My daughter wanted a subscription to Riot Grrrl magazine one year for Christmas. I was like, I’m not going to act excited, but I just thought that was great. We’re all standing on the shoulders of feminists and people who came through this all through the 1900s, and I came to this point where any young woman, they can do anything they want to do, and I just want to be sure to say that. It doesn’t have to be punk rock music. If you want to be a scientist or a doctor… There’s places for everybody here. Also, no matter what gender you align yourself with, we didn’t use to know what to call this, we just knew that some people maybe felt different. In the art scene and the music scene I was in, it was no big deal. We didn’t think about it, or worry about it, or make a big deal about it. It was just all part of the same thing. So when I saw that Riot Grrrl thing and Girls to the Front it was like, Alright.

Corin: Yeah, I think that the Athens scene had a really wonderful inclusionary vibe to it, and I feel like the Northwest had it in some ways, and in other ways there was a little bit of a battle going on between who’s taking up the most space, and there was the kind of macho moshing that happened at shows that made women sometimes feel uncomfortable. So there was this movement to make it really specifically inclusionary to women and to point out their bands and their accomplishments, but I think there are different ways that women have spoken up for themselves or led bands. Like you said, I think we’re all standing on the shoulders of the women that have come before us.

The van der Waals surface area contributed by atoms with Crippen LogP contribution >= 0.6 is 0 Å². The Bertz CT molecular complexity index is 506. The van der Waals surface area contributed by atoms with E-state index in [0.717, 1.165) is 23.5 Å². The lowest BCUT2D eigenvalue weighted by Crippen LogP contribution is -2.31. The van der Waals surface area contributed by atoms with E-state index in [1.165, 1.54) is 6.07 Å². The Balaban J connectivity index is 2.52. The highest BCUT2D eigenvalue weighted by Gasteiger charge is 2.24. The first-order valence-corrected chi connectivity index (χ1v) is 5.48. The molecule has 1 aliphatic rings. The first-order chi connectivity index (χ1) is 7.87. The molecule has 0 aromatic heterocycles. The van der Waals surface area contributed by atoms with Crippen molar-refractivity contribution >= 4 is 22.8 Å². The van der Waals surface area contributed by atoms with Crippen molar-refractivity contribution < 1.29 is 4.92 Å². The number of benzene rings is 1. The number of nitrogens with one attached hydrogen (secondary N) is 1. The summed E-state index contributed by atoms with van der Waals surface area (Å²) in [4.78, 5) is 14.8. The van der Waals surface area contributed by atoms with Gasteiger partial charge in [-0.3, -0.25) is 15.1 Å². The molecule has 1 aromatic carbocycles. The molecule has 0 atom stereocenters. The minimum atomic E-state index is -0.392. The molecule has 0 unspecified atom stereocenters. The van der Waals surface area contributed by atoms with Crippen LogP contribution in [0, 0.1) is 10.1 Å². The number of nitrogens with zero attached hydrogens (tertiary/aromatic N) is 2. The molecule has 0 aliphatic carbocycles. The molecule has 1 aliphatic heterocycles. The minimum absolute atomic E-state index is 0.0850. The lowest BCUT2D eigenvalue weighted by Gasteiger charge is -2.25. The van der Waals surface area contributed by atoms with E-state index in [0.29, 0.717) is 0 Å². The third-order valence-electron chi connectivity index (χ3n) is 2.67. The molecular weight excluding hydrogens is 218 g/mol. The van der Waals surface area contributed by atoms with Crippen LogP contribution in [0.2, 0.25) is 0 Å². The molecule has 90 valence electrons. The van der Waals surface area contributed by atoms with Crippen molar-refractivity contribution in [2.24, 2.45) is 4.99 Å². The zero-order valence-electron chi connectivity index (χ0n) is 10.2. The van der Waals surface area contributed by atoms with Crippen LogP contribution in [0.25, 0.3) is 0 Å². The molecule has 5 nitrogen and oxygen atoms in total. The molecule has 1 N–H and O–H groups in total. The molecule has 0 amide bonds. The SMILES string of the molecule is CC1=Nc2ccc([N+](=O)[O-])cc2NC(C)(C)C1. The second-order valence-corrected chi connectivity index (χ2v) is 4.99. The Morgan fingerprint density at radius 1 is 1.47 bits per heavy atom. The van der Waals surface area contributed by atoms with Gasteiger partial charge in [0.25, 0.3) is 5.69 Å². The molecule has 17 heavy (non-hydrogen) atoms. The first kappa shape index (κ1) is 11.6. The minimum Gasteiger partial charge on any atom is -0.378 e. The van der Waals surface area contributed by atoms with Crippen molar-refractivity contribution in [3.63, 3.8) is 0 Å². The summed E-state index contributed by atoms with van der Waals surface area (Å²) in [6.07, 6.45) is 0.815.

Vanessa: When I was a kid, I watched Star Trek and I honestly believed that in the future things like race, and our sex, or our backgrounds wouldn’t have any bearing on what we did or how people thought of us. I thought we would all be on an even footing, you know? Of course I know that’s not true. I didn’t run into a whole lot of that macho, misogynistic kind of thing because the art scene on the Lower East Side and in Athens, and a lot of places that would have us play it was very mixed. The first band that was out of Athens that I really loved was The B-52’s. They were just so wonderful, and they were just…  It was no big deal. Of course women could.